Article  Google Scholar 

  42. 42.

    Schulz, P. et al. High work function molybdenum oxide hole extraction contacts in hybrid organic–inorganic perovskite solar cells. ACS Appl. Mater. Interfaces 8, 31491–31499 (2016).

    Article  Google Scholar 

  43. 43.

    Zhao, Y., Nardes, A. M. & Zhu, K. Effective hole extraction using MoO x –Al contact in perovskite CH3NH3PbI3 solar cells. Appl. Phys. Lett. 104, 213906 (2014).

    Article  Google Scholar 

  44. 44.

    Wojciechowski, K., Saliba, M., Leijtens, T., Abate, A. & Snaith, H. J. Sub-150 °C processed meso-superstructured perovskite solar cells with enhanced efficiency. Energy Environ. Sci. 7, 1142–1147 (2014).

    Article  Google Scholar 

  45. 45.

    Ahn, N. et al. Highly reproducible perovskite solar cells with average efficiency of 18.3% and best efficiency of 19.7% fabricated via Lewis base adduct of lead(ii) iodide. J. Am. Chem. Soc. 137, 8696–8699 (2015).

    Article  Google Scholar 

  46. 46.

    De Souza, R. A. & Martin, M. Probing diffusion kinetics with secondary ion mass spectrometry. MRS. Bull. 34, 907–914 (2009).

    Article  Google Scholar 

  47. 47.

    Stevie, F. A. Secondary Ion Mass Spectrometry: Applications for Depth Profiling and Surface Characterization (Momentum, London, 2015).

    Google Scholar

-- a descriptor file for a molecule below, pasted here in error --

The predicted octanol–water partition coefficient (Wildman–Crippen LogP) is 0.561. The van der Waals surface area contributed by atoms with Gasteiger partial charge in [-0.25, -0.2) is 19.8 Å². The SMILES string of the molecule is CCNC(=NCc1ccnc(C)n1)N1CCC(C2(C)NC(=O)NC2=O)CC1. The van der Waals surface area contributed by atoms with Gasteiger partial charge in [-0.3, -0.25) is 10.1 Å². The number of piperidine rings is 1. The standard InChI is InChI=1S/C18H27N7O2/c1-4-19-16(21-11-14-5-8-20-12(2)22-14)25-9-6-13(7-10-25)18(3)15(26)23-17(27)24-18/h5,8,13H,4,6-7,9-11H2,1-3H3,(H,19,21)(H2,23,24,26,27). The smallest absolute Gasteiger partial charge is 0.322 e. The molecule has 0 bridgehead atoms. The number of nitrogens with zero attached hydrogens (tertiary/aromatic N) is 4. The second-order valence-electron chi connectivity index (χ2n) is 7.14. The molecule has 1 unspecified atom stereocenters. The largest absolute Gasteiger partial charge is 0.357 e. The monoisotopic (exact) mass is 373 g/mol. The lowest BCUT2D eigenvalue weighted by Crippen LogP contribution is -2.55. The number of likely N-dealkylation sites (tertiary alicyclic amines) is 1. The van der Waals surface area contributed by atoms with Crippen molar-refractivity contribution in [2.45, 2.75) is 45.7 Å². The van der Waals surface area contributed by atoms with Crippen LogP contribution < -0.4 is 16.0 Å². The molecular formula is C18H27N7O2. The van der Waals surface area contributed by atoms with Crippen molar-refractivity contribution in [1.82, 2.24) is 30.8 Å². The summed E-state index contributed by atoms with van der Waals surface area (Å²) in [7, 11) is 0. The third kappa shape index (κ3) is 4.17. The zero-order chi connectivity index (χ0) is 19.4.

48. 48.

    Wilson, R. G., Stevie, F. A. & Magee, C. W. Secondary Ion Mass Spectrometry: a Practical Handbook for Depth Profiling and Bulk Impurity Analysis (Wiley-Interscience, Hoboken, NJ, 1989).

    Google Scholar 

Download references


This work was supported by the Hybrid Perovskite Solar Cell Program, and B.T.V. was supported by the Organic Photovoltaic Program, which are funded by the US Department of Energy (DOE) under Contract No. DE-AC36-08-GO28308 with the National Renewable Energy Laboratory through the US DOE Solar Energy Technologies Program. J.A.C. was supported by the DOE Office of Energy Efficiency and Renewable Energy (EERE) Postdoctoral Research Award through the Solar Energy Technologies Office under DOE contract number DE-SC00014664. We thank B. To for the SEM imaging, A. Hicks for assistance with the graphics, and A. Paquin and F. Bélanger of PCAS Canada for supplying 2,7-dibromocarbazole as a precursor for the synthesis of the EH44 HTM used in this study.